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34 minutes ago, Yaccarus said:

It is stated that it doesn’t exist in that Duro isn’t fixed. Because if it were possible, they would have fixed Duro.

 

30 minutes ago, 2P51 said:

Just because something isn't done, doesn't mean it isn't possible.  That's still no proof it isn't possible.

Like there aren't examples in the real world where something can be done but it isn't because governments don't want to spend the money or whatever, goes right back to my argument the reason has to be something other than 'just cuz' imo.  Restoring the mother world I'm sure is a nice idea and then the accountants walk into the room and spoil the dream for everyone...
 

It's impossible because, as in the case of the the Duros, these species have been seeking ways to restore their worlds. They have actively sought the technology to do so regardless of cost, and have been unable to do so, not because of any governmental red tape, not because of financial burden,  but because the technologies simply don't exist. We see numerous examples of worlds devastated by pollution, catastrophe, natural disaster, war, etc and, while they search for means to restore their worlds, they invariably lack the capacity to do so regardless of their financial means. The technology doesn't exist. Do you think the planet Mandalore would still be a virtually uninhabitable desert, forcing the Mandalorians to live in domed cities, of the they had the technology to restore the planet's previous ecology? OF course not. They would restore their planet. The same with the Duros. and especially the Bith. They don't care about the cost. They want their worlds back.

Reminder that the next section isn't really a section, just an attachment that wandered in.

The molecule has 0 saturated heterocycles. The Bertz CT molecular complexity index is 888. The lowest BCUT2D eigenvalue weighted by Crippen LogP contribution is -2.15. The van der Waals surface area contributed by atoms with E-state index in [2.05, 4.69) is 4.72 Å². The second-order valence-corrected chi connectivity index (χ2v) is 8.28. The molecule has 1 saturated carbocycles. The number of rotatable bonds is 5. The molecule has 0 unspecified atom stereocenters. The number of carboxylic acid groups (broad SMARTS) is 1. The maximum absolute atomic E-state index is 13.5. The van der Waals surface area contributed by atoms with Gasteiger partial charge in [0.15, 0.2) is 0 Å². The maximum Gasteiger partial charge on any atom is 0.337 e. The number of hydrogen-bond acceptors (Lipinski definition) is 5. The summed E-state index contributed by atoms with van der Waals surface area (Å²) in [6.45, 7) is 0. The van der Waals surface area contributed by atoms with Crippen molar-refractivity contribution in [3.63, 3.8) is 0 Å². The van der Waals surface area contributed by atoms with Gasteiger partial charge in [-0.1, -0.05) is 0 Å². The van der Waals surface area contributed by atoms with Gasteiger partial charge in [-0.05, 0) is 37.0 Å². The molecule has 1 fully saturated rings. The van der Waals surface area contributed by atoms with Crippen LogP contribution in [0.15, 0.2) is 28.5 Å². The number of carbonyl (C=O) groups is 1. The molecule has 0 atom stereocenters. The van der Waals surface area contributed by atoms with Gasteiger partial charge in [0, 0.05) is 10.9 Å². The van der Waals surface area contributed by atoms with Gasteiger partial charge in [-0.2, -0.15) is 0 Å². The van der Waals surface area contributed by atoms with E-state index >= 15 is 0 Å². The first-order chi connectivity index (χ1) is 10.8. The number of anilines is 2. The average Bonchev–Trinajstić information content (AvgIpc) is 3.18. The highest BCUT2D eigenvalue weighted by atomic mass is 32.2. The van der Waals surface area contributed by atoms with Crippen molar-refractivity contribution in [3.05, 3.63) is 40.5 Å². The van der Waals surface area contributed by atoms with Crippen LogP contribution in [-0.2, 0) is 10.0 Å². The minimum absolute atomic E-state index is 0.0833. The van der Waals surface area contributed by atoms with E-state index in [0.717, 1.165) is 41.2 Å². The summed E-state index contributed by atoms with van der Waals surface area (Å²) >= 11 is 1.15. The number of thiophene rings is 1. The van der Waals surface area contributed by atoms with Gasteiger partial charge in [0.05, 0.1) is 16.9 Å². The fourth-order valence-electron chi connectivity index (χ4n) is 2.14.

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Terraforming isn't a single fits-all solution, rather it must be adapted or even invented depending on the planet's conditions. Meaning that just because the ecological disaster on Duros can't be reversed doesn't mean another planet cannot be made habitable.

It's also worth noting that none of planets in ME: Andromeda are terraformed from "scratch" so to speak. They're not uninhabitable, just extremely inhospitable.

As for technology, it does seem that the Republic hasn't dabbled much in terraforming, becuase, as others pointed out, there is no shortage of habitable planets. In fact there is quite a lot of them. Probably because the ancient precursors like the Rakata and possibly the Gree did muck around with it. If you need a terraforming device for your terraforming plot (a terraforming plot device if you will) simply have your PC find one buried on a planet. Much of the terraforming process can revolve around figuring out how to to activate or repair the machine and to compensate for whatever deficiences it might have.

This bails you out of a few dilemmas, like:
* Why terraform this place? Finding an unclaimed rock that can be made habitable relatively cheaply would be a windfall for anyone.